Bingo! (325th new thing).
July 9, 2012 § Leave a comment
I’ve passed by the American Legion in Duluth, GA hundreds, thousands of times over the past several years, often taking note of the sign outside which reads, “Bingo, Wednesday and Friday at 7:30PM.” I’d always thought it could be an enjoyable way to spend an evening, but never took the chance to stop in. That is, until Day Three Hundred Twenty-Five.
On Bingo Nights I imagined the inside of the brick building would be smoky and full of retirees with large pages of bingo cards laid out in front of them. In reality it was a brightly lit room with a stage at one end for the caller and many plastic tables laid out in rows. The attendees were a mixture of ages and races and I wasn’t the only single woman in attendance. People are serious about their bingo.
I bought a “three book paper” for fourteen bucks an a “dauber” for a dollar twenty-five and found a seat at the end of a table populated by a quartet of retirees on a double date. The book had six pages of nine Bingo squares. We would be playing six rounds, each with a different objective.
In the first game we had to stamp out an equal sign in the center of the board, no Bs or Os being called. I didn’t win.
In the next game we had to block out a square of four blocks in any corner, followed by a diagonal line stemming from it to the opposite corner. I didn’t win that one either.
There were three other games before the grand finale, the blackout, none of which I won. I even purchased additional cards half way through the evening. There was no “traditional” bingo game, where a straight line across any part of the board would win you a prize. Apparently that’s too boring for these seasoned champions.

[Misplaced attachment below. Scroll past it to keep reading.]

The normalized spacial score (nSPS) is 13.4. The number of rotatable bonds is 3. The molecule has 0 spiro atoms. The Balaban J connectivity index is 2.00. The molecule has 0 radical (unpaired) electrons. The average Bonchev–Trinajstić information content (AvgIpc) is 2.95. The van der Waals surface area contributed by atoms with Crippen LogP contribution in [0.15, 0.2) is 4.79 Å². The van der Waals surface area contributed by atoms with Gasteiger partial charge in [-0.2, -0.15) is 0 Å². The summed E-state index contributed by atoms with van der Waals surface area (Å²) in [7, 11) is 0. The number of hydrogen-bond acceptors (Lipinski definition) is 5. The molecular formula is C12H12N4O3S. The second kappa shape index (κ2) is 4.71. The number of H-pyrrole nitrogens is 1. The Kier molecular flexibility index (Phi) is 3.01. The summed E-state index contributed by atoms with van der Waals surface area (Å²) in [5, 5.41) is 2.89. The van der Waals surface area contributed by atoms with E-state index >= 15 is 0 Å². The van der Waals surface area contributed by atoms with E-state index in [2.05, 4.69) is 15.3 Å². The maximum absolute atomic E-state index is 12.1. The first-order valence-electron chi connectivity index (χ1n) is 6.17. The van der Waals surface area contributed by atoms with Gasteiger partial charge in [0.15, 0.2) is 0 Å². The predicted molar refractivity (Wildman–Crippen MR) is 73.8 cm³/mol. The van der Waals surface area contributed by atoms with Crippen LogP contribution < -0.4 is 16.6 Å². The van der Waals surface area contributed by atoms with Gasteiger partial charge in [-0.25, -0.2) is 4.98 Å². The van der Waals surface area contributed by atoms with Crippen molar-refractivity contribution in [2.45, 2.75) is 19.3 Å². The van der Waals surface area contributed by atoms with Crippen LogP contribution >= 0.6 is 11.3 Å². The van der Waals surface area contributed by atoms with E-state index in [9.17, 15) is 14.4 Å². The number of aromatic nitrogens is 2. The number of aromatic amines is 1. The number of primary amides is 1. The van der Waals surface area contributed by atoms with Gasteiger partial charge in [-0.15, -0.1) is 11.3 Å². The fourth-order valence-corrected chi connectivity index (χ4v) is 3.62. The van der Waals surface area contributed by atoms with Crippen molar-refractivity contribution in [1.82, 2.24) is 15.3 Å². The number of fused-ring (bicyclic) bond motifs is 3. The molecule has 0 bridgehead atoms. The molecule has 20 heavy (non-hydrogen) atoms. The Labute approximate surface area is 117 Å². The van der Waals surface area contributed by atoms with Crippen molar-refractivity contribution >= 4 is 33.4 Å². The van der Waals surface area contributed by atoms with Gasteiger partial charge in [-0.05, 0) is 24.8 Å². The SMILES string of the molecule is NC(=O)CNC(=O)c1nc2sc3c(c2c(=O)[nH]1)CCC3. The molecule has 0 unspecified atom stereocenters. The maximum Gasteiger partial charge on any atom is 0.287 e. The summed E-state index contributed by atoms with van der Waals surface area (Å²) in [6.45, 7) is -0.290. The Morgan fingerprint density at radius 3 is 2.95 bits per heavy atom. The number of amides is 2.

The grand prize was six hundred big ones. I was beginning to see why people came back every week. One square was always blocked out before the game, which I found out later was because the pot had turned over. At the beginning of a series of games (one which is played every Friday night), there is an added bonus to the blackout winner if he or she gets bingo in fewer than a certain number of calls (which I think is 40). If no one achieves this, the number is raised the following week and the additional prize is rolled over. So the six hundred dollars included the bonus, and number 53 was always free since they had spent thirteen weeks without a winner of the additional money.
Until that night.
It wasn’t me. Did you think it could have been? No, it was actually the man sitting one table over from me, playing on his electronic card which resembled a child’s fancy See ‘N Say. He called it as the fifty-second number was read out, and thus walked away with six C notes.
I’m going back next week.